Q: Can anyone recomend a healthy dry dog and cat food?
I've been feeding my cats and dog Nutro for a long time w/out any issues, untill they changed the packaging. Now my fur babys are vomiting clear liquid and my dog is not acting "normal" so I'm looking to change their food to something healthy. Any suggestions would be greatly welcomed!
Jul 09, 2008
Hello! Sorry to hear about your pets' troubles with Nutro. I've been researching foods and animal nutrition for years, so here's my advice:
The main thing to remember about nutrition is the fresher and more pure the ingredients, the better health your dog (and yourself, for that matter) will be in. Your dog was designed to eat raw carcass, and from that it would consume muscle meat, gristle, fats, and fiber and vegetable matter from the stomach contents - hence, a whole meal. The next best thing - providing raw, whole foods from your pantry and butcher - is the ideal choice, but not always feasible in the busy lives we lead. In that case, if you're going to go the route of prepackaged food, be sure to choose something whole and made with care.
Look at the ingredients list on your dog's food. If it's dry food, look at the first 8-12 ingredients, which will show majority of the composition, about 85-90%; everything else is trace amounts, like vitamins/minerals.
Now, if it lists generic things like "meat meal," "meat & bone meal," or "animal fat," get rid of it. The big food conglomerates (Purina, Iams, Pedigree) use ingredients such as these because they are cheap and by technicalities of pet food laws, they can be used. These mystery ingredients are literally scrapings from the bottom of the barrel - meats, fats and oils picked up from rendering plants (which would include leavings from fast food restaurants, roadkill, and even the melted-down remainders of Fido and Fluffy whose time ran out at the shelter.) If you don't believe me, check out "Foods Pets Die For: Shocking Facts About Pet Foods" by Ann Martin. Another good read that is considered less conspiracy-theorist is "The Dog Bible," which has the most comprehensive dog information I've seen yet. Their chapter on nutrition is very sound and insightful.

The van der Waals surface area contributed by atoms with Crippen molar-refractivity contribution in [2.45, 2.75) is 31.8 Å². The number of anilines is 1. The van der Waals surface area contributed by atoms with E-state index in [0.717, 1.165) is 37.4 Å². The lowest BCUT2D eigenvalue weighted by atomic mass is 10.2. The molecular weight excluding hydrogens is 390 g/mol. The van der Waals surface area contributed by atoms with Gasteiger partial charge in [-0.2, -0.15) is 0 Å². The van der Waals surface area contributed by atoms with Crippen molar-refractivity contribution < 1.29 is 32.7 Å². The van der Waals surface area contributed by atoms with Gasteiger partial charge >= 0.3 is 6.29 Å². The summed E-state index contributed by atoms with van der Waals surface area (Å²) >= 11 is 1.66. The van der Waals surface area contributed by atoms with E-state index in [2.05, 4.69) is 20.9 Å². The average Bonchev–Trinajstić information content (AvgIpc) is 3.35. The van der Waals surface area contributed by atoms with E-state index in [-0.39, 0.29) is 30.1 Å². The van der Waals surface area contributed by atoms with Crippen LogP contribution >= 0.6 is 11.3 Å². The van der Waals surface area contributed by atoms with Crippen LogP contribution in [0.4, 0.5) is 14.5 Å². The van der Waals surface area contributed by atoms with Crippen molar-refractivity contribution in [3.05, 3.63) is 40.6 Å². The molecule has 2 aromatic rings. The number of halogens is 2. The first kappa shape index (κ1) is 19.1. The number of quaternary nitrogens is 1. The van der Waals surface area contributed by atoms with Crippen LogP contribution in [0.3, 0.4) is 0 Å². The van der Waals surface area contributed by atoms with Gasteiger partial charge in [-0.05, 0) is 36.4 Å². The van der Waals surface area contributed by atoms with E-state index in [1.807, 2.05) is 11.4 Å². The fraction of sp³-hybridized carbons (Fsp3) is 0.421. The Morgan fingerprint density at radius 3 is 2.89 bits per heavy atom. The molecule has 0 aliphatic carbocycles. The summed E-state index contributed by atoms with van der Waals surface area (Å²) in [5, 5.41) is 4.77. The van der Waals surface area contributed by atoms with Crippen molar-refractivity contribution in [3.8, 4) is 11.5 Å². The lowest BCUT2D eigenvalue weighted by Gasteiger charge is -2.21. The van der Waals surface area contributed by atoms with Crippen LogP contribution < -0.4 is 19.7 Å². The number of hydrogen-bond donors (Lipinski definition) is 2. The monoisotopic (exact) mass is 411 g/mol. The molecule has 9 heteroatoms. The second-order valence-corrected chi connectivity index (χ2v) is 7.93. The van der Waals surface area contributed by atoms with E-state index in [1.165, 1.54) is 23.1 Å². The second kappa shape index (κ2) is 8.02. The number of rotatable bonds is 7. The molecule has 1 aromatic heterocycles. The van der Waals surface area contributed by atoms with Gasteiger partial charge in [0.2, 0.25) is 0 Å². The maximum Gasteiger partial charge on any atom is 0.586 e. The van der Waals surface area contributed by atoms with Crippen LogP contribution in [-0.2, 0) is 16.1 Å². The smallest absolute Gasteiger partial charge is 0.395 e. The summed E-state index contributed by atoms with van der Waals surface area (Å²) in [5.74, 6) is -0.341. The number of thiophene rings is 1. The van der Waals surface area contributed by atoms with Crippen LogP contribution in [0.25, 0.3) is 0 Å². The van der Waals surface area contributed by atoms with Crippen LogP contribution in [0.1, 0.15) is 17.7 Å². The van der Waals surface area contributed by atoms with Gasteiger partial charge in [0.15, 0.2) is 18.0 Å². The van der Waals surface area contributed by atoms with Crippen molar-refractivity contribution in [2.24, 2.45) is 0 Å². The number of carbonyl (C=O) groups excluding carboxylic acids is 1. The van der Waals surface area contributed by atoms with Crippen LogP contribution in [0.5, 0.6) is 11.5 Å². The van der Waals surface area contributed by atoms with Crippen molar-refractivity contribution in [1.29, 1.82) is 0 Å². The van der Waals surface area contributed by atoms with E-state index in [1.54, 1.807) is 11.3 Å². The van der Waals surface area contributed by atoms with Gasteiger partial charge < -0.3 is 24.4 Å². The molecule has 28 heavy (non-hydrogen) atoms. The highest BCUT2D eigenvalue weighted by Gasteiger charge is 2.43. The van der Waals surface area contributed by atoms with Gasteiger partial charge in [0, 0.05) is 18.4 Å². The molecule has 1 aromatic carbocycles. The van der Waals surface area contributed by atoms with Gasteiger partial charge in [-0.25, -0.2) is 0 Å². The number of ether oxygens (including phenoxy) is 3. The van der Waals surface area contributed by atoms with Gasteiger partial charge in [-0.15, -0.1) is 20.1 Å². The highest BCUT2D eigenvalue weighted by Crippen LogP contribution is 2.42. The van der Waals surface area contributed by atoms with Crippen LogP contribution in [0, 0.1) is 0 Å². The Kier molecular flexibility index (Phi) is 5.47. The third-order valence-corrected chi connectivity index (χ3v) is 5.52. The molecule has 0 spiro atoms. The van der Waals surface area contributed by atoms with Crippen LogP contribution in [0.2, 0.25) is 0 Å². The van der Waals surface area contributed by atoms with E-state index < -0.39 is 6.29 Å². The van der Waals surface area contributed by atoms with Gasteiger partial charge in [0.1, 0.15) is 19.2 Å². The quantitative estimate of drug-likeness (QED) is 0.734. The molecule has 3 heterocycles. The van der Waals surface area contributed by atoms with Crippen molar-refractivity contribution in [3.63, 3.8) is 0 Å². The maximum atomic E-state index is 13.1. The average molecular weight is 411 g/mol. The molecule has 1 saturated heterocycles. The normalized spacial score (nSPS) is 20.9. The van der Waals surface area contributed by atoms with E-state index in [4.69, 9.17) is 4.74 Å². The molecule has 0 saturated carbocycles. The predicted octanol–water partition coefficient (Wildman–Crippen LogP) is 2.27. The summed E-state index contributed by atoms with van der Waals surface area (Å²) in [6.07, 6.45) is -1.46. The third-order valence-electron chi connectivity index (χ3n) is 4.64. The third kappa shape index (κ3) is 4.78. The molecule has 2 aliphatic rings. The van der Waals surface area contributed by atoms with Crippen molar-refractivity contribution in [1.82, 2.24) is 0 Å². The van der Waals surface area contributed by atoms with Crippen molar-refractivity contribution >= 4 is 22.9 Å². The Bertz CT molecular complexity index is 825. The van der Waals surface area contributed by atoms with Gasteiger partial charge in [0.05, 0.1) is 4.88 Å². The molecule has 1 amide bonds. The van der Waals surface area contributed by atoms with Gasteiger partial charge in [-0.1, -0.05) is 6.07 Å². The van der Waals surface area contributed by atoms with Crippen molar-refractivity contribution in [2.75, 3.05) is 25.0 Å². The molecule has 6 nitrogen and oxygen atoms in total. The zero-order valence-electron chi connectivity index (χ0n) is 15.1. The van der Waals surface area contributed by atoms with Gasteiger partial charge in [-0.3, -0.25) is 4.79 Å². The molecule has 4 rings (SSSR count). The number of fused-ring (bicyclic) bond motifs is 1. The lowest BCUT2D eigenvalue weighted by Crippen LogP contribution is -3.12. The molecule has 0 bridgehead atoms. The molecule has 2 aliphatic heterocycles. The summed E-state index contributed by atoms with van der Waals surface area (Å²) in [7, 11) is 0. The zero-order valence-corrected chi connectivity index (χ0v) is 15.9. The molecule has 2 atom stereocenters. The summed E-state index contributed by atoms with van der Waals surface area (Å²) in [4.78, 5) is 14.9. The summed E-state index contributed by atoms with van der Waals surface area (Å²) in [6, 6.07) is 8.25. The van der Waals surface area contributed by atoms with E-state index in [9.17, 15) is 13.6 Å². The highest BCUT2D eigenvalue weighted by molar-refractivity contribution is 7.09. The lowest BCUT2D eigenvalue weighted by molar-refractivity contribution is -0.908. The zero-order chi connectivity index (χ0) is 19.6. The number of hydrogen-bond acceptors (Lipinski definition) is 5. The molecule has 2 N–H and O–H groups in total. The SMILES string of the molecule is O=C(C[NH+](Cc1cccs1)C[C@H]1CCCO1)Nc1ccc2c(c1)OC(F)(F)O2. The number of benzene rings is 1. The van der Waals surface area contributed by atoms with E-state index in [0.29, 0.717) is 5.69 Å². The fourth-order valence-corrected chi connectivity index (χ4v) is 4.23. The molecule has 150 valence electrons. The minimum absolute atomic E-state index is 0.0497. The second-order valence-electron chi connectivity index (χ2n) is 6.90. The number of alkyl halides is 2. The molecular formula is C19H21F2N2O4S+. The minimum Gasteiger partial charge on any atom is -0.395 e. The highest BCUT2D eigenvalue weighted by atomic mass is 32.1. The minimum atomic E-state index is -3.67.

What you want to see in an ingredient list is a named meat (chicken, duck, lamb, beef) and a named meat meal first in line; ingredients are listed by weight, so if you see a bunch of brewer's rice (not a good source) or corn meal (it's alright, but shouldn't be the bulk, dogs cannot digest corn nearly as well as meat and other fibers) high up on the list, don't bother with it; this means an incomplete protein/fiber source is outweighing the meat. You'll want to see WHOLE wheat and grains other than corn (wheat has only become allergenic because we have stripped it of all nutrition and bleached it, turning it into something it's not supposed to be, causing a reaction). A few vegetables are good for digestion and should be included.
I worked at PETsMART for nearly 2 years and in my time there, after I learned everything I know about nutrition, I NEVER had a single person return the foods I recommended because it didn't help their dogs as I said it would. Skin problems went away, their coat became thick and shiny, their stools improved, stank less and they went to the bathroom less often (because they didn't have to eat as much, as this food is more nutritious) - any number of problems simply went away and they were amazed at the difference in their dog. This is true with ALL whole, well-made food.
Since you have a cat as well, keep in mind that cats are not omnivorous like dogs are - they absolutely NEED meat and fat. Don't bother with a cat food if you see a lot of grains or vegetables - they need only trace amounts, if they need it at all.
Don't let picking a pet food overwhelm you. You could try making your pets' food at home - there are some terrific how-to websites and plenty of ways to pick up healthy food, like farmer's markets.
I will recommend some brands based on glowing reviews of customers and associates, and personal use:
Blue Buffalo - Eagle Pack - Timberwolf Organics - Newman's Own - Solid Gold (Dogs)
I've had the most luck with Eagle Pack Chicken for cats. The cats in my care at the Humane Society (about 65) did the best on this.
Best of luck to you and your pets!
Thumbs Up: 2 |
Jul 08, 2008
I will paste what I said to someone asking a similar question:
"Ask 100 people what they recommend and you will get 100 different answers.
The best advice I can give is to do your own research. Learn how to read food labels, do research on the ingredients and find what is right for you.
Also you must keep in mind - what works for one person may not necessarily work for another. So while I can suggest what food I am currently feeding to my dogs, it doesn't mean that will be the best choice for your dogs.
In the end, do your own research, ask questions, and just find out what works for you! :)"
I used to feed nutro myself but left it years ago for my current brand. Though it looks as though I will be shopping for a new brand soon enough as my current pet food company is outsourcing to another food company and will be changing their formula, which I am not a fan of.
However, my biggest piece of advice is to do research and teach yourself what is in dog food, what dogs need, what is good, what is bad, and what you do and don't want to look for in foods, and make a decision based off of that.
And also, just because one person suggests it and has good results DOES NOT mean your pets will have the same results on the same food. Dogs are different... just like people!
Thumbs Up: 1 |
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